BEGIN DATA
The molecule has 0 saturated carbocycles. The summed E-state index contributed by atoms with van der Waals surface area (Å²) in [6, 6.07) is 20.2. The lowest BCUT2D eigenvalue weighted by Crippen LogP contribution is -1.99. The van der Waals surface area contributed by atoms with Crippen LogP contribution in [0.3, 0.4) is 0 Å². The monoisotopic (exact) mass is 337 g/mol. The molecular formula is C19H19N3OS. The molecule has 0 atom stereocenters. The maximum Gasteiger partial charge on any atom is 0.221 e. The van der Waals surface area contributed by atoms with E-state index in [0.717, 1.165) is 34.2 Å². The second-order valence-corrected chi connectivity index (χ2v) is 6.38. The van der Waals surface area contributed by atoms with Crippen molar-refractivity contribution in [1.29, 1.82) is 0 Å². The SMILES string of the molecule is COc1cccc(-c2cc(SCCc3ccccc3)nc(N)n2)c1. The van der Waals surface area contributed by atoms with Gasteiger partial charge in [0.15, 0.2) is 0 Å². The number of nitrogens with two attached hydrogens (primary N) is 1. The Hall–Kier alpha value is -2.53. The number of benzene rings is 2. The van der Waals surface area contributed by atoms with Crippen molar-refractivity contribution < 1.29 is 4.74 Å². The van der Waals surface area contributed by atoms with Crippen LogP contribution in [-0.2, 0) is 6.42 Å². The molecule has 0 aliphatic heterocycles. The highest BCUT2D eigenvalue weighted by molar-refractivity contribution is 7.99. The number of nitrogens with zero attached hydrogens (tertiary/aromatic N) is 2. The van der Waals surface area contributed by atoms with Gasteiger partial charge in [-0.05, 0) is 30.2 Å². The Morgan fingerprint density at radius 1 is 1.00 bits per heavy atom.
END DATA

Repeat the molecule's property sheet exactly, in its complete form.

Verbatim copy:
The molecule has 0 saturated carbocycles. The summed E-state index contributed by atoms with van der Waals surface area (Å²) in [6, 6.07) is 20.2. The lowest BCUT2D eigenvalue weighted by Crippen LogP contribution is -1.99. The van der Waals surface area contributed by atoms with Crippen LogP contribution in [0.3, 0.4) is 0 Å². The monoisotopic (exact) mass is 337 g/mol. The molecular formula is C19H19N3OS. The molecule has 0 atom stereocenters. The maximum Gasteiger partial charge on any atom is 0.221 e. The van der Waals surface area contributed by atoms with E-state index in [0.717, 1.165) is 34.2 Å². The second-order valence-corrected chi connectivity index (χ2v) is 6.38. The van der Waals surface area contributed by atoms with Crippen molar-refractivity contribution in [1.29, 1.82) is 0 Å². The SMILES string of the molecule is COc1cccc(-c2cc(SCCc3ccccc3)nc(N)n2)c1. The van der Waals surface area contributed by atoms with Gasteiger partial charge in [0.15, 0.2) is 0 Å². The number of nitrogens with two attached hydrogens (primary N) is 1. The Hall–Kier alpha value is -2.53. The number of benzene rings is 2. The van der Waals surface area contributed by atoms with Crippen molar-refractivity contribution < 1.29 is 4.74 Å². The van der Waals surface area contributed by atoms with Crippen LogP contribution in [-0.2, 0) is 6.42 Å². The molecule has 0 aliphatic heterocycles. The highest BCUT2D eigenvalue weighted by molar-refractivity contribution is 7.99. The number of nitrogens with zero attached hydrogens (tertiary/aromatic N) is 2. The van der Waals surface area contributed by atoms with Gasteiger partial charge in [-0.05, 0) is 30.2 Å². The Morgan fingerprint density at radius 1 is 1.00 bits per heavy atom.